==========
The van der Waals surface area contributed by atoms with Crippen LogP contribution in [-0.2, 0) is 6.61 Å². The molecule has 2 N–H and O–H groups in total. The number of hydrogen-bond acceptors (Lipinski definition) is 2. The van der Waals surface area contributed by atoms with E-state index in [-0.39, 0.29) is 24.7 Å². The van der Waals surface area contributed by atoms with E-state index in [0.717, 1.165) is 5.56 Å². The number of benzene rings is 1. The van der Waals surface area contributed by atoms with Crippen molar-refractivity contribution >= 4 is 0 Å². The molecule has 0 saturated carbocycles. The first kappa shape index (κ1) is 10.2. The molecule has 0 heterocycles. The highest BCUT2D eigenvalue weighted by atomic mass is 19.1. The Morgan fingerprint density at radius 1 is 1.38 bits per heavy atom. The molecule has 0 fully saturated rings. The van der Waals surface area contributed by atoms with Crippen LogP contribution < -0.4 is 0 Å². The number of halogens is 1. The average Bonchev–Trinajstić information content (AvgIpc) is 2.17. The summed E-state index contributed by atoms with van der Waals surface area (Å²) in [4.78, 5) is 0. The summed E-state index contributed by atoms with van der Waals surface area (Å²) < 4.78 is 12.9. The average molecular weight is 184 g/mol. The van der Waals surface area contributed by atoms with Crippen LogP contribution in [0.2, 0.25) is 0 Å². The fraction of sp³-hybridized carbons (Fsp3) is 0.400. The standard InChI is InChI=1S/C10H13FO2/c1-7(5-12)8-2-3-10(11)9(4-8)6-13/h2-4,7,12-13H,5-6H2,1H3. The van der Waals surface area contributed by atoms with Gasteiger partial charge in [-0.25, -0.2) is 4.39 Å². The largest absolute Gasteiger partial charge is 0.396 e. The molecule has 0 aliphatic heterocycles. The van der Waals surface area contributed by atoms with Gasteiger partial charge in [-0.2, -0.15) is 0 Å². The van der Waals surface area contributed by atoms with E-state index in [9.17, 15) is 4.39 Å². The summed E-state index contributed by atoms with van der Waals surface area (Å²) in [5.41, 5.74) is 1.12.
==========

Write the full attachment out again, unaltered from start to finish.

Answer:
The van der Waals surface area contributed by atoms with Crippen LogP contribution in [-0.2, 0) is 6.61 Å². The molecule has 2 N–H and O–H groups in total. The number of hydrogen-bond acceptors (Lipinski definition) is 2. The van der Waals surface area contributed by atoms with E-state index in [-0.39, 0.29) is 24.7 Å². The van der Waals surface area contributed by atoms with E-state index in [0.717, 1.165) is 5.56 Å². The number of benzene rings is 1. The van der Waals surface area contributed by atoms with Crippen molar-refractivity contribution >= 4 is 0 Å². The molecule has 0 saturated carbocycles. The first kappa shape index (κ1) is 10.2. The molecule has 0 heterocycles. The highest BCUT2D eigenvalue weighted by atomic mass is 19.1. The Morgan fingerprint density at radius 1 is 1.38 bits per heavy atom. The molecule has 0 fully saturated rings. The van der Waals surface area contributed by atoms with Crippen LogP contribution < -0.4 is 0 Å². The number of halogens is 1. The average Bonchev–Trinajstić information content (AvgIpc) is 2.17. The summed E-state index contributed by atoms with van der Waals surface area (Å²) in [4.78, 5) is 0. The summed E-state index contributed by atoms with van der Waals surface area (Å²) < 4.78 is 12.9. The average molecular weight is 184 g/mol. The van der Waals surface area contributed by atoms with Crippen LogP contribution in [0.2, 0.25) is 0 Å². The fraction of sp³-hybridized carbons (Fsp3) is 0.400. The standard InChI is InChI=1S/C10H13FO2/c1-7(5-12)8-2-3-10(11)9(4-8)6-13/h2-4,7,12-13H,5-6H2,1H3. The van der Waals surface area contributed by atoms with Gasteiger partial charge in [-0.25, -0.2) is 4.39 Å². The largest absolute Gasteiger partial charge is 0.396 e. The molecule has 0 aliphatic heterocycles. The van der Waals surface area contributed by atoms with Gasteiger partial charge in [-0.2, -0.15) is 0 Å². The van der Waals surface area contributed by atoms with E-state index in [9.17, 15) is 4.39 Å². The summed E-state index contributed by atoms with van der Waals surface area (Å²) in [5.41, 5.74) is 1.12.